We shouldn’t get carried away by Egyptian FM’s pro-Israel comment, says ex-envoy

Shoukry sparked an uproar on Sunday by saying, in answer to a question at a meeting he held with Egyptian students, that Israel’s actions against Palestinians did not constitute terrorism.

August 25, 2016 01:22
3 minute read.
A Palestinian waves a flag near a destroyed section of the border wall between the Gaza Strip and Eg

A Palestinian waves a flag near a destroyed section of the border wall between the Gaza Strip and Egypt. (photo credit: REUTERS)


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Former ambassador to Cairo Yitzhak Levanon is not among those who needed the latest fury involving an Egyptian Olympic athlete to convince him that Egyptian Foreign Minister Samar Shoukry’s recent comments about Israel were not a turning point in bilateral ties. Because Levanon was not swept up by Shoukry’s comments in the first place.

Shoukry sparked an uproar on Sunday by saying, in answer to a question at a meeting he held with Egyptian students, that Israel’s actions against Palestinians did not constitute terrorism.

This comment led some in Jerusalem to argue that it was part of an Egyptian government effort to change the public’s attitude toward Israel. While Egypt under President Abdel Fattah al-Sisi cooperates closely with Israel on security issues, public attitudes – as evident by the Egyptian judoka who refused to shake the hands of his Israeli competitor following a match at the Rio Olympics – have not correspondingly changed for the good.

This attitude was on display again on Tuesday, when a picture appeared of female Egyptian beach volleyball player Doaa Elghobashy – who caused a sensation at the Rio Games by playing in a hijab and not in the standard bikini – smiling in front of a woman holding an Israeli flag.

The photo, which appeared on the Facebook page of the pro-Israel StandWithUS organization, as well as on the Facebook account of Israel’s embassy in Cairo, caused a furor of its own. Elghobashy reportedly said the picture was part of a conspiracy against her, and that had she known the person standing behind her was holding an Israeli flag, she would never have taken the picture.

She also said the picture may have been tampered, and the flag photoshopped in.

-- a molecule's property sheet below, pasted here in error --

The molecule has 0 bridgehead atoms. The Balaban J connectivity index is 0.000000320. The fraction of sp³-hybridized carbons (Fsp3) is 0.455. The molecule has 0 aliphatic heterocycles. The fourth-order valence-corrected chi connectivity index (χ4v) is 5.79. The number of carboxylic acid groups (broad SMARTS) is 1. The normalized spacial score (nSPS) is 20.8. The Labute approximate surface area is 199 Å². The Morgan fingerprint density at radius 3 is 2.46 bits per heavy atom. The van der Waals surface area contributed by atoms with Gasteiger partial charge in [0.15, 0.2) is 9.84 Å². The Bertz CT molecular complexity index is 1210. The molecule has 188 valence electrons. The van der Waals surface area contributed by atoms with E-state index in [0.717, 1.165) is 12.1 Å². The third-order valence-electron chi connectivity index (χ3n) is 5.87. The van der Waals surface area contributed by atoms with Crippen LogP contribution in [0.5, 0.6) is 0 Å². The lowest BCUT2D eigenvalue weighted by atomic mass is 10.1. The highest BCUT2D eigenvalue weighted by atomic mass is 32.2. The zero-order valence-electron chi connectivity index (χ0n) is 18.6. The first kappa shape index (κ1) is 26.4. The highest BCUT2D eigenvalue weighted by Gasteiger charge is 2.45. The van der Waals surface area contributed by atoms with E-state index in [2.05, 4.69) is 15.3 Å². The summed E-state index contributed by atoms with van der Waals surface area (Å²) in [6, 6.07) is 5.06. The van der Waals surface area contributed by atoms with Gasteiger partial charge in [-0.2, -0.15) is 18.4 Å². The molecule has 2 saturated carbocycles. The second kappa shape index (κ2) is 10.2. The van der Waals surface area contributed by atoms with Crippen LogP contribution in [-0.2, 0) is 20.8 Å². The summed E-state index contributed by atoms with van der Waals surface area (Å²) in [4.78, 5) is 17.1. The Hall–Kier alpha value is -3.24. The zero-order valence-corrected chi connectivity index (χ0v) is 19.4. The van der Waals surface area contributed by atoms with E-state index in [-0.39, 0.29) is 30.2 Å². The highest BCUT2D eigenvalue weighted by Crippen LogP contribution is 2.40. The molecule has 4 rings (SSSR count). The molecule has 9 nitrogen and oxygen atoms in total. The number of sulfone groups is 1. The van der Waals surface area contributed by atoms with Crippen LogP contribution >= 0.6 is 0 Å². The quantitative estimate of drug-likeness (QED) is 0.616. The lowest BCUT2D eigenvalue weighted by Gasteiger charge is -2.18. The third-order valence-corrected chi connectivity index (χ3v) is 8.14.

Levanon said that before jumping to conclusions and saying Shoukry’s comments were an effort from the top to change public opinions toward Israel for the better, his statement must be put in context. And the context was that it was not an initiated statement, but rather an answer to a question. And, said Levanon, who served in Cairo from 2009 to 2011, there is a big difference, with a diplomatic statement the product of internal discussions and representing policy.

Levanon noted that Shoukry said it was impossible to call Israel’s action in Gaza terrorism, because it does not met the definition of terrorist acts. Egypt, Levanon said, knows very well how Hamas operates in the Gaza Strip – that it uses children as human shields and places rocket launchers in school yards – and that helps explain Shoukry’s response.

Shoukry’s words should not, however, be interpreted to mean Egypt was turning its back on the Palestinians, or favoring Israel, he said.

“The Egyptian position on the Palestinian issue has not changed for the last 30-40 years,” he said. “And this position is simple: ‘We will support what the Palestinians decide.’” By “Palestinians,” Levanon pointed out, the Egyptians mean the Palestinian Authority, and not Hamas.

Levanon said there has been evidence of a change of attitudes inside Egypt toward Israel over the last two years since Sisi took power that are more significant than Shoukry’s comment.

For instance, he said, Egypt has been granting more visas to Israelis wanting to visit; there is strong security cooperation between the two countries; there are reports Egypt will not bring a traditional anti-Israel resolution to the International Atomic Energy Agency in September; and there are fewer anti-Semitic attacks against Israel in the Egyptian press.

He also said that Sisi has less “political complexes” than former president Hosni Mubarak,” complexes” that constrained the deposed leader from pushing for closer ties with Israel.

“If Sisi thinks it is in Egypt’s interest to get closer to Israel, he will do so,” Levanon said.

“Mubarak had a complex. He never came to Israel, he wanted to keep his ties with Arab leaders, return to the bosom of the Arab world, lead the Arab League, be seen as the Arab world leader.”

Sisi is not motivated by the same things, Levanon said. “The interests and good of Egypt, not the whole Arab nation, are what is foremost in his mind.”

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